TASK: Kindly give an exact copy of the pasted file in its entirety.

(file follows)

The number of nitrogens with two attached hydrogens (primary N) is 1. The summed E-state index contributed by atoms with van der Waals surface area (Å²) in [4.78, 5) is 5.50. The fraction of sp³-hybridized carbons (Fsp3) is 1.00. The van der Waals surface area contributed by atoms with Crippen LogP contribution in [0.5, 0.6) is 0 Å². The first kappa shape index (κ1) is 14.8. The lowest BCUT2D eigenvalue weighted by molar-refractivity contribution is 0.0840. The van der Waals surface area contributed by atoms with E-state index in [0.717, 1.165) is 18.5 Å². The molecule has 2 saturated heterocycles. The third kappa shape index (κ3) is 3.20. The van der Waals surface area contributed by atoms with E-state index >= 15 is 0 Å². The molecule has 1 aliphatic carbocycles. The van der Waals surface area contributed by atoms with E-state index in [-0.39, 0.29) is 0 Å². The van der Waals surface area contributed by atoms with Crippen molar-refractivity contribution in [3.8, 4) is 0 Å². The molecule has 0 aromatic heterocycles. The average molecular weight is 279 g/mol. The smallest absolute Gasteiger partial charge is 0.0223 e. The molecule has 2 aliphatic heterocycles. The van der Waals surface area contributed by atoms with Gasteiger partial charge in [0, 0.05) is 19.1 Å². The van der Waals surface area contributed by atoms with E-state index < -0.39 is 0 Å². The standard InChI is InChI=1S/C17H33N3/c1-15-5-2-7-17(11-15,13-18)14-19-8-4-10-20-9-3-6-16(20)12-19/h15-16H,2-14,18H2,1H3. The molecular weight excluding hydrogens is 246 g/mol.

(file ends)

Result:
The number of nitrogens with two attached hydrogens (primary N) is 1. The summed E-state index contributed by atoms with van der Waals surface area (Å²) in [4.78, 5) is 5.50. The fraction of sp³-hybridized carbons (Fsp3) is 1.00. The van der Waals surface area contributed by atoms with Crippen LogP contribution in [0.5, 0.6) is 0 Å². The first kappa shape index (κ1) is 14.8. The lowest BCUT2D eigenvalue weighted by molar-refractivity contribution is 0.0840. The van der Waals surface area contributed by atoms with E-state index in [0.717, 1.165) is 18.5 Å². The molecule has 2 saturated heterocycles. The third kappa shape index (κ3) is 3.20. The van der Waals surface area contributed by atoms with E-state index >= 15 is 0 Å². The molecule has 1 aliphatic carbocycles. The van der Waals surface area contributed by atoms with E-state index in [-0.39, 0.29) is 0 Å². The van der Waals surface area contributed by atoms with Crippen molar-refractivity contribution in [3.8, 4) is 0 Å². The molecule has 0 aromatic heterocycles. The average molecular weight is 279 g/mol. The smallest absolute Gasteiger partial charge is 0.0223 e. The molecule has 2 aliphatic heterocycles. The van der Waals surface area contributed by atoms with Gasteiger partial charge in [0, 0.05) is 19.1 Å². The van der Waals surface area contributed by atoms with E-state index < -0.39 is 0 Å². The standard InChI is InChI=1S/C17H33N3/c1-15-5-2-7-17(11-15,13-18)14-19-8-4-10-20-9-3-6-16(20)12-19/h15-16H,2-14,18H2,1H3. The molecular weight excluding hydrogens is 246 g/mol.